Today, business leaders are struggling to effectively safeguard their data assets. Technologies for individuals, businesses and Governments are developing at an unprecedented rate. With new technology comes greater types and quantities of data, and with greater quantities of data comes even greater responsibility to pre-empt breaches. Brian Lee and Ian Beale examine how chief privacy officers and internal audit functions can ensure that data is adequately protected.
Data leaks can happen at any time, anywhere and affect any type of organisation. Without the right barriers in place, it’s very much the case that today’s hackers need not look too far in order to find a way in.
Recent newspaper headlines have led us to believe that such large-scale and “scandalous” cyber attacks are those about which we should live in fear. In the last year alone, the Sony e-mail breaches caused a great deal of alarm while private photographs of Hollywood celebrities were stolen from the cloud and realised much publicity in the process.
Conversations here in the UK have centred on the prospect of a draft Communications Data Bill, christened by some as the ‘Snoopers’ Charter’. Certainly, data companies are now compelled to hang on to their customers’ communication trails for far longer than was previously the case.
For their part, business leaders should be on guard about the danger posed by external threats. They ought to have the appropriate technology and security systems in place within their company to prevent fraudulent behaviour and unauthorised access to their data assets.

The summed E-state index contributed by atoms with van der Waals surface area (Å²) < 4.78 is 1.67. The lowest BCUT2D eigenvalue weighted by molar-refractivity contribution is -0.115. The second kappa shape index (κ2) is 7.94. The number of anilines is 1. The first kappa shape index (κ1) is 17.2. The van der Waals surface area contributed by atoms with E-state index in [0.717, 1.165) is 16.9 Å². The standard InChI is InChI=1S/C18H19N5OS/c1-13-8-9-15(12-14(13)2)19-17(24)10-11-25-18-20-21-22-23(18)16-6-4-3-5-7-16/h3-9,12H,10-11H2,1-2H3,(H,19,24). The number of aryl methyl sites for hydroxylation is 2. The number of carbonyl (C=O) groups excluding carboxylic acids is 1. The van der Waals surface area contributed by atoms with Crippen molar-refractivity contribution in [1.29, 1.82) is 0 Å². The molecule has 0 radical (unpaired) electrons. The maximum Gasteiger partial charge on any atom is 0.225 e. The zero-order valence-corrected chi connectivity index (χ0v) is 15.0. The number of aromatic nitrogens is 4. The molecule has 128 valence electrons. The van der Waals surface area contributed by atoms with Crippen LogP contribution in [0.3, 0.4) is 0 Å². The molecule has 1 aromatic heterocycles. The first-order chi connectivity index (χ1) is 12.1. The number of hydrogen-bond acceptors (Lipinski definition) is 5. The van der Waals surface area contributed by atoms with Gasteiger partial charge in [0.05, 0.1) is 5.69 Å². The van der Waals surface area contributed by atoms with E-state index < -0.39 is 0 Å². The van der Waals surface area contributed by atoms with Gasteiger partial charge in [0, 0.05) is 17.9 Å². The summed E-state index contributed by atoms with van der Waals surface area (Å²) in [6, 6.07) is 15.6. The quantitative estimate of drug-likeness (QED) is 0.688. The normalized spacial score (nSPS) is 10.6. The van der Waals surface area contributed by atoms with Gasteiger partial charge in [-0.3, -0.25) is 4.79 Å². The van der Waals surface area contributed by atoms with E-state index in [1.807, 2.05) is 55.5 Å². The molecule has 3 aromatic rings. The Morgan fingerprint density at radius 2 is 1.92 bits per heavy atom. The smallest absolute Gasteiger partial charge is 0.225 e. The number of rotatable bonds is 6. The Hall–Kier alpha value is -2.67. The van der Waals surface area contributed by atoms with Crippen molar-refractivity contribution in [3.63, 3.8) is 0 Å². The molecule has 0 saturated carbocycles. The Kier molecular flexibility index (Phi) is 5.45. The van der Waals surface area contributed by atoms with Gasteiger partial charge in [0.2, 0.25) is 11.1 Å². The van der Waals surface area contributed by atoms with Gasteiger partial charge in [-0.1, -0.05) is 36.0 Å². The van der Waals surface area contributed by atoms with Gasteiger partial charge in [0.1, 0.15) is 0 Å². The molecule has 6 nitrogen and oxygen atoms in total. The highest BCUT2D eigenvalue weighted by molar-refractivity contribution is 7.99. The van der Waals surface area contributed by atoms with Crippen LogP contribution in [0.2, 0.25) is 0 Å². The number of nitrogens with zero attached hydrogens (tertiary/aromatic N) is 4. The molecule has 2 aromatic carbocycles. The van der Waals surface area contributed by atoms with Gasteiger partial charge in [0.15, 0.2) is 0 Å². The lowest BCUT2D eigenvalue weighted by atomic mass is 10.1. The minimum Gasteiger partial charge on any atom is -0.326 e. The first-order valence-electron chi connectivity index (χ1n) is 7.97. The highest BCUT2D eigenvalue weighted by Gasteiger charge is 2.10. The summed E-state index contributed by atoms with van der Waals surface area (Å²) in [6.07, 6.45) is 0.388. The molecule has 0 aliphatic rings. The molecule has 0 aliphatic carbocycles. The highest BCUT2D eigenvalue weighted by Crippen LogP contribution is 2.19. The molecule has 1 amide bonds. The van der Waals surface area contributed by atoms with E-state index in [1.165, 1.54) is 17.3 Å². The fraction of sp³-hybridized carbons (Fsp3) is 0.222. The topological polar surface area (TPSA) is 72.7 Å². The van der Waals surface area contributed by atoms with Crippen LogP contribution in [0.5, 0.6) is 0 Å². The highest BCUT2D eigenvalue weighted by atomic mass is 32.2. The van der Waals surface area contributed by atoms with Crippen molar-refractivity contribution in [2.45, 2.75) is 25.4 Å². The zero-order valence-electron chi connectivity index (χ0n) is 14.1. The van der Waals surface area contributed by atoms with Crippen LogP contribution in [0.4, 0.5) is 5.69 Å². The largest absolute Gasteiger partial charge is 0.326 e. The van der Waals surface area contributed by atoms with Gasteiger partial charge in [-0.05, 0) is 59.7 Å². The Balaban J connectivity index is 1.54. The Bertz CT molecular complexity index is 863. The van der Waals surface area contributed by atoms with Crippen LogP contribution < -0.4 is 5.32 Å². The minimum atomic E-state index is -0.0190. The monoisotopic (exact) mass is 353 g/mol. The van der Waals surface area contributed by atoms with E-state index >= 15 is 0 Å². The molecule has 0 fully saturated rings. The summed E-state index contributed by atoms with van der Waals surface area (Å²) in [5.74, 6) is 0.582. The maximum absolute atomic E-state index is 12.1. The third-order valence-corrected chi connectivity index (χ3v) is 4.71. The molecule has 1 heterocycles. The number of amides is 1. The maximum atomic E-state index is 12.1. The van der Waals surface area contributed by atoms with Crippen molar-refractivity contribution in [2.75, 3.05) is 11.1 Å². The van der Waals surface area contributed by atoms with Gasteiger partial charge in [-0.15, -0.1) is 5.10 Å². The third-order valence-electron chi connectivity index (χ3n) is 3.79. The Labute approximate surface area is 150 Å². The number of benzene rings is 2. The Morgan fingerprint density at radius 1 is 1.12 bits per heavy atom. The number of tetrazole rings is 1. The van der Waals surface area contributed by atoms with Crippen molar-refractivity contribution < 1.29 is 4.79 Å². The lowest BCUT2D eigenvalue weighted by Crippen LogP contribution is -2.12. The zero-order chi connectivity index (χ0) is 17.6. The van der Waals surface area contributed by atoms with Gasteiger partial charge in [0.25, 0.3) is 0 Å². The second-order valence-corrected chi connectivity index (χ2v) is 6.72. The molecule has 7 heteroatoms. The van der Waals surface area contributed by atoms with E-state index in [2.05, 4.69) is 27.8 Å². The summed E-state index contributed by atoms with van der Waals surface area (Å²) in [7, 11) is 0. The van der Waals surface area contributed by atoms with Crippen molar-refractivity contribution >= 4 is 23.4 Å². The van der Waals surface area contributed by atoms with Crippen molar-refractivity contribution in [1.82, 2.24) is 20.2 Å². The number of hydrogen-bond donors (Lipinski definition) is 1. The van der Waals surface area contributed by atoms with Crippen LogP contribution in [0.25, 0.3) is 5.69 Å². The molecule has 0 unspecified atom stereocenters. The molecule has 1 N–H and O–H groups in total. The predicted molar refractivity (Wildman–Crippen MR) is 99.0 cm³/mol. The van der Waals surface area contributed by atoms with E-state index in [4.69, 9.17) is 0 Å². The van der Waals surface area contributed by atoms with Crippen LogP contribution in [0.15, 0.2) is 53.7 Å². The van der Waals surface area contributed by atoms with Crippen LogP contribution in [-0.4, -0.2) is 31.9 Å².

However, CEB has found that the real threat to data privacy exists within the four walls of the office. Unfortunately, CEOs are all-too-often distracted by such aforementioned high-profile cyber events that they can fail to see the risks occurring in their day-to-day operations. In fact, even a small blip – from a misdirected e-mail through to a lost memory stick – can cost hundreds of millions of pounds to resolve.
Internal errors by employees
CEB has analysed privacy failures from hundreds of organisations around the world and duly discovered that 59% of such failures occur internally due to employee errors. These errors vary from poor management of personally identifiable information to revealing something confidential on the phone, in a meeting or – worse still – via e-mail.
Last July’s unauthorised salary-sharing database that emerged at Google reflected the extent to which workers are now passing on confidential information more often – and via more channels – than ever before.
Employees are within their rights to hold their employer to account. However, in addition to this they’re sometimes demanding that their employers reveal commercially sensitive or private information. As you might imagine, it’s very difficult for leadership teams to strike a balance here between candidness and the overriding need for discretion.
It might seem an easy task to blame the employee(s) implicated in such a situation. However, 38% of privacy failures result from weak processes within a company. Most of the time, employees are simply not able to make an informed judgement call on their actions because they lack the necessary training and advice to be able to manage data assets.
All-too-often, the notion of managing data privacy conjures up images of Boardroom discussions and high-level conversations between risk officers and CEOs, but in reality it’s now fair to say that employees at every level of the organisation are in loco parentis of their businesses’ integrity.